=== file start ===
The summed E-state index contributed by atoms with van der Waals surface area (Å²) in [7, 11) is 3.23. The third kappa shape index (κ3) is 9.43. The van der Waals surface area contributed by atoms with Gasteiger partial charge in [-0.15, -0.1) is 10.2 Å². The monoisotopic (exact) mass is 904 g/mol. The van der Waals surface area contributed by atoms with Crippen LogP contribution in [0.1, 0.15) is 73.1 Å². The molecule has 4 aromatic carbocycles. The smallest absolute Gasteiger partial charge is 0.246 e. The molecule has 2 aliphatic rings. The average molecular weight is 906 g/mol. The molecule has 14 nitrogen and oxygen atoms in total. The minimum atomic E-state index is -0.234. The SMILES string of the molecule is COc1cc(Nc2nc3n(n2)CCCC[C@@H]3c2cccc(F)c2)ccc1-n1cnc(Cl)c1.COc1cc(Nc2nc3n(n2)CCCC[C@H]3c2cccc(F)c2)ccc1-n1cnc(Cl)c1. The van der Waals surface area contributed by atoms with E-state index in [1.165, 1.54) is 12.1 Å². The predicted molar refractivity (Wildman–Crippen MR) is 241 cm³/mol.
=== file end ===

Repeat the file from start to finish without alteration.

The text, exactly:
The summed E-state index contributed by atoms with van der Waals surface area (Å²) in [7, 11) is 3.23. The third kappa shape index (κ3) is 9.43. The van der Waals surface area contributed by atoms with Gasteiger partial charge in [-0.15, -0.1) is 10.2 Å². The monoisotopic (exact) mass is 904 g/mol. The van der Waals surface area contributed by atoms with Crippen LogP contribution in [0.1, 0.15) is 73.1 Å². The molecule has 4 aromatic carbocycles. The smallest absolute Gasteiger partial charge is 0.246 e. The molecule has 2 aliphatic rings. The average molecular weight is 906 g/mol. The molecule has 14 nitrogen and oxygen atoms in total. The minimum atomic E-state index is -0.234. The SMILES string of the molecule is COc1cc(Nc2nc3n(n2)CCCC[C@@H]3c2cccc(F)c2)ccc1-n1cnc(Cl)c1.COc1cc(Nc2nc3n(n2)CCCC[C@H]3c2cccc(F)c2)ccc1-n1cnc(Cl)c1. The van der Waals surface area contributed by atoms with E-state index in [1.165, 1.54) is 12.1 Å². The predicted molar refractivity (Wildman–Crippen MR) is 241 cm³/mol.